A British officer, during WWI, hires some Bedouin guides to take him across the Arabian desert.  Theeb, a boy of about 10 and the younger brother of one of the guides, decides to tag along.  After a series of unfortunate incidents, Theeb finds himself alone in the desert with a man he has no reason to trust, but on whom he must depend if he is going to stay alive.  Readers of Dune will recognize the problem.

The movie is billed as an adventure story, but it is more of an ethnographic study, in the tradition of silent films Nanook of the North and Grass, each of which sought to document a way of life that was rapidly disappearing.  The film-makers spent a year with the Bedouin tribe they eventually used as the basis for the film, and several of the characters (Theeb and his older brother) are played by actual Bedouins, not professional actors.  The difficulties of negotiating life in an unforgiving environment — with the war being in many ways the least of those problems — is vividly demonstrated.

The film was nominated for an Academy Award for Best Foreign Film — the first nomination for Jordan.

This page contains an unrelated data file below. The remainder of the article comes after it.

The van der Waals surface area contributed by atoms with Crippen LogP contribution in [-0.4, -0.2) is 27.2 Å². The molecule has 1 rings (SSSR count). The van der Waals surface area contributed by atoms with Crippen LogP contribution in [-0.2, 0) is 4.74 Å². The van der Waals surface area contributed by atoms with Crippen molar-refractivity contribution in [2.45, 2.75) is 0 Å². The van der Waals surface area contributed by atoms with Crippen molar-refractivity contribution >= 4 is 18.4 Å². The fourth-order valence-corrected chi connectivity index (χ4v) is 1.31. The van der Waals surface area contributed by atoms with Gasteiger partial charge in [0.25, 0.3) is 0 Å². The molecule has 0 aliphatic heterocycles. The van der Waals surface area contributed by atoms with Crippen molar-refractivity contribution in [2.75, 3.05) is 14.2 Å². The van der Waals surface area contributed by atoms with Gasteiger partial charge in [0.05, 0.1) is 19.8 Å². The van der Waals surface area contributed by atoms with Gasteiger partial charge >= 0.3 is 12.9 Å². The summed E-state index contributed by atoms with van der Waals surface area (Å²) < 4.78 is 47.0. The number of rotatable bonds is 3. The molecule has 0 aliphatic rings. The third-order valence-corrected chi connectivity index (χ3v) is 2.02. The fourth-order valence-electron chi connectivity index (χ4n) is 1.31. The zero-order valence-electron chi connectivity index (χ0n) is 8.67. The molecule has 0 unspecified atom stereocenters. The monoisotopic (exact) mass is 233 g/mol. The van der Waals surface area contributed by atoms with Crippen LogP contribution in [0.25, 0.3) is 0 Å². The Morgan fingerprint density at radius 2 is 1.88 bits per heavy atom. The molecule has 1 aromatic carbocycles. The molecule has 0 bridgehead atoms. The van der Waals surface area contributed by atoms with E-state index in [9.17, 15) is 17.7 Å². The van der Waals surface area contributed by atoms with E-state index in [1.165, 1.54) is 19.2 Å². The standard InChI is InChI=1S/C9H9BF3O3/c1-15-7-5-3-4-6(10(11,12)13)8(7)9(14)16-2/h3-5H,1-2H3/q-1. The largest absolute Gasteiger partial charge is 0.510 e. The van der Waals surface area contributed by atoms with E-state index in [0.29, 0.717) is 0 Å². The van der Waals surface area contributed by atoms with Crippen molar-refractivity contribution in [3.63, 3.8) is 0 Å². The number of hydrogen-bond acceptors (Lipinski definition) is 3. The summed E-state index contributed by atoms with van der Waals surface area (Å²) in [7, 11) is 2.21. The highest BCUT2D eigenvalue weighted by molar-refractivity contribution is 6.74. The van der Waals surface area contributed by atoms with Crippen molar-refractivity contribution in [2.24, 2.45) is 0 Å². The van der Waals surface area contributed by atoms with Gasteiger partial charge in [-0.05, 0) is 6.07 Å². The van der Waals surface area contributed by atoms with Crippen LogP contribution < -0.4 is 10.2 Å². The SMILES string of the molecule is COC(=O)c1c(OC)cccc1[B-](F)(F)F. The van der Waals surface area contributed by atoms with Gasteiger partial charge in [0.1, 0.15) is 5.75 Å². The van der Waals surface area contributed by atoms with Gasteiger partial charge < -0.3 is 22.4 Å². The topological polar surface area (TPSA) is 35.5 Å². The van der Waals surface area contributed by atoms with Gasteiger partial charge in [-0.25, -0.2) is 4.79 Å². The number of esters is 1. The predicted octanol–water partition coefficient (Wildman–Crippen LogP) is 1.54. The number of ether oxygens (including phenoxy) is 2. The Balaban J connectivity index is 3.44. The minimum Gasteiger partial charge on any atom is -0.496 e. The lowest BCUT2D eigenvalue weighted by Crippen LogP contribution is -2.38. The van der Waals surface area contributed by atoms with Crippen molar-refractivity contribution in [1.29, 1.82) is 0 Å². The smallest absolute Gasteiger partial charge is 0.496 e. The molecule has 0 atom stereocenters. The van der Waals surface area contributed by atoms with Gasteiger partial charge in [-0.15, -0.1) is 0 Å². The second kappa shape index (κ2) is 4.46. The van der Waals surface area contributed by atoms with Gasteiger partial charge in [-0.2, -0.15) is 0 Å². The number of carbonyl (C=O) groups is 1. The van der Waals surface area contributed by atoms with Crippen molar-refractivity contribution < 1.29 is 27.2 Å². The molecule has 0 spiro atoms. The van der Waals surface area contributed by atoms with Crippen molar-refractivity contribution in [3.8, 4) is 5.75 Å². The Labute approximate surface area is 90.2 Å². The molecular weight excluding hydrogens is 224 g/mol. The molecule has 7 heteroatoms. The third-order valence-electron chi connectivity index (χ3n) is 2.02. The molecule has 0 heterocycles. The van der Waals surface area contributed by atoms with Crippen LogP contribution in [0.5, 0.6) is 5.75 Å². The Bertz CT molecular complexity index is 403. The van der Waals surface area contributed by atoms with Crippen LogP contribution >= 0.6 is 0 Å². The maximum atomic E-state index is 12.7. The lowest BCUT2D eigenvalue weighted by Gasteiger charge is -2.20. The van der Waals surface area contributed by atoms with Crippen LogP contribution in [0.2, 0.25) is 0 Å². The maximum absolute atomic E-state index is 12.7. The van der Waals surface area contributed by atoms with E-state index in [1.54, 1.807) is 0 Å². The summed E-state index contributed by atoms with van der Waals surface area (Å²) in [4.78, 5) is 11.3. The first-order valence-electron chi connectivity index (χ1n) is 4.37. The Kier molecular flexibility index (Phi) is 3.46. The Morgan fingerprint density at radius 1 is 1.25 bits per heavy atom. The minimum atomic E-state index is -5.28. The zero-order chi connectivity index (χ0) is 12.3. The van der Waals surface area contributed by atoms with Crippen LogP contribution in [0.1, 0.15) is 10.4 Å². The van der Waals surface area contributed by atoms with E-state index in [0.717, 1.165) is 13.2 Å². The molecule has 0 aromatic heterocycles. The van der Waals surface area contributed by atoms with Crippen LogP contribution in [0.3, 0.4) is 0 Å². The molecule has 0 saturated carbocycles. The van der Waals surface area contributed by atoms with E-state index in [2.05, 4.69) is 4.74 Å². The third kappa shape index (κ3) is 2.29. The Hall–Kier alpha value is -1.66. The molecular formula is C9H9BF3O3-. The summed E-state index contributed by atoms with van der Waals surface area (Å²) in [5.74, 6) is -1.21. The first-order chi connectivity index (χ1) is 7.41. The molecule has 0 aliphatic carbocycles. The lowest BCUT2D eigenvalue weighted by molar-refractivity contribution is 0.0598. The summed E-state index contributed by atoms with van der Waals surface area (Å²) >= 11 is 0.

I was a little surprised at the high quality of the cinematography, but perhaps I shouldn’t have been.  While Jordan has no internationally recognized directors or film stars, it has been a favored location for high-profile Hollywood films for decades, from Lawrence of Arabia to The Martian.  Since those films usually hire local crews, it makes perfect sense that their film-making standards would be pretty high.

A fascinating film, and well worth your time.  No s&x or graphic violence, but the scenes involving the little boy completely alone (as he thinks) in the desert might be too intense for younger children.

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